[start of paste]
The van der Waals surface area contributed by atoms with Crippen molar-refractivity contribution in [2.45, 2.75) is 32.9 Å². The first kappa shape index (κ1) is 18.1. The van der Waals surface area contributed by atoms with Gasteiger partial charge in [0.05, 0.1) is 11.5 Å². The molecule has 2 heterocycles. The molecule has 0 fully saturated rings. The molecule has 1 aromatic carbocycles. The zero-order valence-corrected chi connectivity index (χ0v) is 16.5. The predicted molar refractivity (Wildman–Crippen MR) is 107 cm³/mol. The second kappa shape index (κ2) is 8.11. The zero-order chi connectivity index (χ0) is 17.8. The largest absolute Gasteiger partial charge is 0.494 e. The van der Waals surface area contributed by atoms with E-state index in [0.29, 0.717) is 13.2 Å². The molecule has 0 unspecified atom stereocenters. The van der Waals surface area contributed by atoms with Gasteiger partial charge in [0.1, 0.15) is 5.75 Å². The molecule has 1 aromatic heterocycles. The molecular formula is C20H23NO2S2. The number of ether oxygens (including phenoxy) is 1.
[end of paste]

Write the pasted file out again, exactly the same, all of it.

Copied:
The van der Waals surface area contributed by atoms with Crippen molar-refractivity contribution in [2.45, 2.75) is 32.9 Å². The first kappa shape index (κ1) is 18.1. The van der Waals surface area contributed by atoms with Gasteiger partial charge in [0.05, 0.1) is 11.5 Å². The molecule has 2 heterocycles. The molecule has 0 fully saturated rings. The molecule has 1 aromatic carbocycles. The zero-order valence-corrected chi connectivity index (χ0v) is 16.5. The predicted molar refractivity (Wildman–Crippen MR) is 107 cm³/mol. The second kappa shape index (κ2) is 8.11. The zero-order chi connectivity index (χ0) is 17.8. The largest absolute Gasteiger partial charge is 0.494 e. The van der Waals surface area contributed by atoms with E-state index in [0.29, 0.717) is 13.2 Å². The molecule has 0 unspecified atom stereocenters. The van der Waals surface area contributed by atoms with Gasteiger partial charge in [0.1, 0.15) is 5.75 Å². The molecule has 1 aromatic heterocycles. The molecular formula is C20H23NO2S2. The number of ether oxygens (including phenoxy) is 1.